It looked out of place in the clearing and had to hold some significance. He placed his pack on the floor, lowered the shovel from his shoulders upon which he had been carrying it, and began to dig. One foot, three feet, five feet deep he dug into the pile, yet on it continued down. A perfect cylinder of black sand in a field in the middle of the woods. “Beautiful” Kyle thought to himself. He began feeling foolish for following the vision of a child and decided to camp for the night and return home in the morning. He found a small crag in the rocks, spread out the wool blanket, and used his backpack as a pillow.
Kyle rose and stretched his limbs to an unexpected sight. Surrounding the clearing were the Aspen trees he had passed in the night. In the light of morning they were unrecognizable. Glistening golden leaves fluttered at the kiss of each gust of wind. A golden clearing. He walked up to the pile of black sand from the night before and noticed something in the light. The black mound was formed of small shimmering pellets. He picked up a handful and inspected them closely. He pulled the matchbox from the inside pocket of his jacket and placed the small sample of black sand on a rock nearby. The satisfying clink of the matchbox gave him confidence, and he smiled as he dropped the lit match onto rock. A small cloud of smoke danced up from the gunpowder he had just ignited.
Mouth agape, Kyle stared at the pile he had so carelessly destroyed the night before. As best he could, he placed the stray gunpowder back into a coherent pile above the rest of the black cylinder. He then made a small winding path of black sand leading around the rock formation back to the well. He removed his boots and shirt and waded into the pool until he was submerged up to his waist before pouring the matches onto the ground at the edge of the water. He found the match with the coordinates carved onto the side and kissed it before lighting the small winding powder trail. Kyle then hastily submerged himself completely in the pool as if his life depended on it, as it very well may. He dove as far as his ears would allow and waited. The water around him shook as if a giant had shaken the tank of a small guppy. He let the turbulent waves rock him back and forth and held his breath for as long as he could before returning to the surface. Small bits of rubble were scattered around the well. Not bothering to gather his things, Kyle scrambled over the rock formation and stared in awe at what lay far below him. In a crater the depth of a car, at the bottom of the rubble sat a small steel case, barely visible in the debris.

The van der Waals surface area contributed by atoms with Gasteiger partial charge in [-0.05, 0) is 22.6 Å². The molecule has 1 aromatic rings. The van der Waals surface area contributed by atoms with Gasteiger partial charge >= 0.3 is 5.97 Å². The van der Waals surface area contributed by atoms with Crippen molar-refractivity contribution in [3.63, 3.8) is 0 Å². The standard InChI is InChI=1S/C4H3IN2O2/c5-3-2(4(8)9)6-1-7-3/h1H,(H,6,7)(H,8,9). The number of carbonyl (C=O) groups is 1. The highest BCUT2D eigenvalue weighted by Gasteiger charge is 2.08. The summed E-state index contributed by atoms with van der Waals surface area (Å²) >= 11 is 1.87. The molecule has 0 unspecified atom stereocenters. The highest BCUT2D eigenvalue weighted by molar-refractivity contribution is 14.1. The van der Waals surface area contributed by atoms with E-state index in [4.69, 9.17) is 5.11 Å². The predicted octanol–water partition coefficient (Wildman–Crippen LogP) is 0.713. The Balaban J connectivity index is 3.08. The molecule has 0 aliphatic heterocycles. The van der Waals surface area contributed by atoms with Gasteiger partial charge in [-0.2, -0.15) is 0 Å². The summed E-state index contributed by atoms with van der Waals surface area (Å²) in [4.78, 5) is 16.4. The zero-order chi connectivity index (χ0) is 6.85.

Carefully, he scurried into the crater and lifted the small case from the rubble. Engraved on top of the box, as if mocking the discovery, were the words “Hello George”. In a crater at the end of a forgotten trail in a forest that nobody cared to visit stood a man with more wealth in his hands than the Mega Millions jackpot.
Chester wiped furiously at the mustard stain in his tie. After failing the challenge, he had been forced to get a day job, working as a desk clerk at a bank. Deciding the tie was lost, he looked back up towards the spreadsheet open on his computer and paused. Something was different. He looked at his hands and snapped his fingers. The pile of IRS paperwork on his desk burst into flames. Chester smiled to himself. Kyle believed.